Mike Woodson Says Knicks 'Played Maybe 6 Minutes of Defense' vs. Orlando Magic

Joe FlynnContributor IFebruary 21, 2014

New York Knicks coach Mike Woodson contests a call while playing against the Memphis Grizzlies in the first half of an NBA basketball game, Tuesday, Feb. 18, 2014, in Memphis, Tenn. (AP Photo/Lance Murphey)
Lance Murphey/Associated Press

The Knicks lost on Friday night in double-overtime to the 16-40 Orlando Magic, the third-worst team in the league, by record. They've also lost to the Milwaukee Bucks (worst record), Philadelphia 76ers (second-worst) and Sacramento Kings (fourth-worst, tied with the Los Angeles Lakers), so at least they are consistent.

But have no fear: Mike Woodson has diagnosed the problem. The maligned head coach vented his frustrations with his team's lack of defense following the loss, per The Wall Street Journal's Chris Herring:

The Knicks played 58 minutes of basketball on the evening, including the two overtimes. Assuming that each team has the ball roughly half the time, that would mean New York should have been playing defense for 29 minutes. If they only played D for six of those 29 minutes, that would mean the Knicks were standing around doing nothing approximately 79.3 percent of the time Orlando had the ball.

Yeah, that sounds about right for this squad. New York allowed 32 points to Arron Afflalo, 30 to Victor Oladipo and 22 to Tobias Harris in the 129-121 loss.

There was reason to believe that the Knicks would struggle Friday, their first game without starting small forward Iman Shumpert, who is out with a sprained left MCL. Herring broke down the Knicks' difficulties in defending when Shumpert isn't on the court:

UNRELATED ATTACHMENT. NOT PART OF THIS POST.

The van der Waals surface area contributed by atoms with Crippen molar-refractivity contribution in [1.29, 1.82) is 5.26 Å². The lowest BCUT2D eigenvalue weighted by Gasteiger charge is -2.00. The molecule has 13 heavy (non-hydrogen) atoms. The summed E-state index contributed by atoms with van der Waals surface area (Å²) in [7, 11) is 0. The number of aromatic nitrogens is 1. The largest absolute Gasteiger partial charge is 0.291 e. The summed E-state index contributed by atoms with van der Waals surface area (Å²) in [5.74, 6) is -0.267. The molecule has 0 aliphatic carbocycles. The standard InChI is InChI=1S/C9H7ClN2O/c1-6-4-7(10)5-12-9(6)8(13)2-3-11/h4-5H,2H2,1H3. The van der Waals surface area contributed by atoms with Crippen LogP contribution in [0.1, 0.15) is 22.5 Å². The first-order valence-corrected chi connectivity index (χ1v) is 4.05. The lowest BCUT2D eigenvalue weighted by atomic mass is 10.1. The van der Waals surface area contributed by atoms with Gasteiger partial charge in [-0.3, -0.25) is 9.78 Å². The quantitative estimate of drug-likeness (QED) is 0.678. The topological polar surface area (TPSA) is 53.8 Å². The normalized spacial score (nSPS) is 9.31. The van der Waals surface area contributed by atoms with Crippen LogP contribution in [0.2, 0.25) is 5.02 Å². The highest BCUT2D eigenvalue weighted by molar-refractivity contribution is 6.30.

Defensively, Shumpert has a tendency to be overaggressive, but the Knicks have surrendered just 102 points per 100 plays when he's on the floor, a figure that would rank the Knicks eighth-best in the NBA. When Shumpert goes to the bench, that number swells to 109 points per 100 plays, which is dead last.

So the Knicks were indeed bad on D without their best perimeter player, and Woodson has proven himself to be incredibly adept at pointing out his team's weaknesses after the fact. But does he plan to do anything about it?

For starters, he could have minimized the Knicks' problems by separating their two worst defenders: Tim Hardaway Jr. and Amar'e Stoudemire. Instead, he played the two together for much of the game, even as they struggled to contain the Orlando's pick-and-roll game. Stoudemire finished with minus-19 rating in just a shade under 18 minutes on Friday.

New York will never be a good defensive team, but they could certainly improve if their coach would only play smarter lineups. But Woodson would rather run out the same groups, night after night, loss after loss, and lay the blame on everyone else but him.

And that is why the Knicks will be sitting out the 2014 postseason.